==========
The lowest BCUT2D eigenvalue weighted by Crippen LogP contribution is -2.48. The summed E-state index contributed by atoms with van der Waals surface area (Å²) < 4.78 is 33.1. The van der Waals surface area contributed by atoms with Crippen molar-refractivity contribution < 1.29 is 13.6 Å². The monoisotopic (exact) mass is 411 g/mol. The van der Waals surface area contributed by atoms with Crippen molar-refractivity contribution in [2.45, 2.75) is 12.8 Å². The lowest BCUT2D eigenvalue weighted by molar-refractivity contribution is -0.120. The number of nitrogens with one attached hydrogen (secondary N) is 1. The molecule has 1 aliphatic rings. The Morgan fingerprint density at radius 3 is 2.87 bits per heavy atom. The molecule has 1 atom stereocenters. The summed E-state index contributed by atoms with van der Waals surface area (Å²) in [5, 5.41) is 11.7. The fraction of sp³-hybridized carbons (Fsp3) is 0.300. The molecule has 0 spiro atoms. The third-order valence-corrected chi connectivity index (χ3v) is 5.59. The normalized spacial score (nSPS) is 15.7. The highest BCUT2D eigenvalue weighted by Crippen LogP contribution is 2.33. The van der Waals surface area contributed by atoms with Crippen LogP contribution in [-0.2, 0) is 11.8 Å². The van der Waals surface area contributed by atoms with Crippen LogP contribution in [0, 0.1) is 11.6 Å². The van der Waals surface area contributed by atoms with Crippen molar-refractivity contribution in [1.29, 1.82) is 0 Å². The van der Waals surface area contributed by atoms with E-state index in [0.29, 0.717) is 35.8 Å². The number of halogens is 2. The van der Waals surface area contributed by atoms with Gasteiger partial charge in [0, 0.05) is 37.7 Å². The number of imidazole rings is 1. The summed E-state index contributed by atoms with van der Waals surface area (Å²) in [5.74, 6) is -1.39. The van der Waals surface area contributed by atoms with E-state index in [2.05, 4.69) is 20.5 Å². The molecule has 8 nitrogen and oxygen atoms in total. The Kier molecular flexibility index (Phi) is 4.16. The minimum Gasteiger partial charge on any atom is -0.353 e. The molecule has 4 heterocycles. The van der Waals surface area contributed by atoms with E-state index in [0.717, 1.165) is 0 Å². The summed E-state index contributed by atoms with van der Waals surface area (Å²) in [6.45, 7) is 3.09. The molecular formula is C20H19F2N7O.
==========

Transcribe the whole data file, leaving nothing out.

The lowest BCUT2D eigenvalue weighted by Crippen LogP contribution is -2.48. The summed E-state index contributed by atoms with van der Waals surface area (Å²) < 4.78 is 33.1. The van der Waals surface area contributed by atoms with Crippen molar-refractivity contribution < 1.29 is 13.6 Å². The monoisotopic (exact) mass is 411 g/mol. The van der Waals surface area contributed by atoms with Crippen molar-refractivity contribution in [2.45, 2.75) is 12.8 Å². The lowest BCUT2D eigenvalue weighted by molar-refractivity contribution is -0.120. The number of nitrogens with one attached hydrogen (secondary N) is 1. The molecule has 1 aliphatic rings. The Morgan fingerprint density at radius 3 is 2.87 bits per heavy atom. The molecule has 1 atom stereocenters. The summed E-state index contributed by atoms with van der Waals surface area (Å²) in [5, 5.41) is 11.7. The fraction of sp³-hybridized carbons (Fsp3) is 0.300. The molecule has 0 spiro atoms. The third-order valence-corrected chi connectivity index (χ3v) is 5.59. The normalized spacial score (nSPS) is 15.7. The highest BCUT2D eigenvalue weighted by Crippen LogP contribution is 2.33. The van der Waals surface area contributed by atoms with Crippen LogP contribution in [-0.2, 0) is 11.8 Å². The van der Waals surface area contributed by atoms with Crippen LogP contribution in [0, 0.1) is 11.6 Å². The van der Waals surface area contributed by atoms with Crippen molar-refractivity contribution in [1.29, 1.82) is 0 Å². The van der Waals surface area contributed by atoms with E-state index in [0.29, 0.717) is 35.8 Å². The number of halogens is 2. The van der Waals surface area contributed by atoms with Gasteiger partial charge in [0, 0.05) is 37.7 Å². The number of imidazole rings is 1. The summed E-state index contributed by atoms with van der Waals surface area (Å²) in [5.74, 6) is -1.39. The van der Waals surface area contributed by atoms with E-state index in [2.05, 4.69) is 20.5 Å². The molecule has 8 nitrogen and oxygen atoms in total. The Kier molecular flexibility index (Phi) is 4.16. The minimum Gasteiger partial charge on any atom is -0.353 e. The molecule has 4 heterocycles. The van der Waals surface area contributed by atoms with E-state index in [0.717, 1.165) is 0 Å². The summed E-state index contributed by atoms with van der Waals surface area (Å²) in [6.45, 7) is 3.09. The molecular formula is C20H19F2N7O.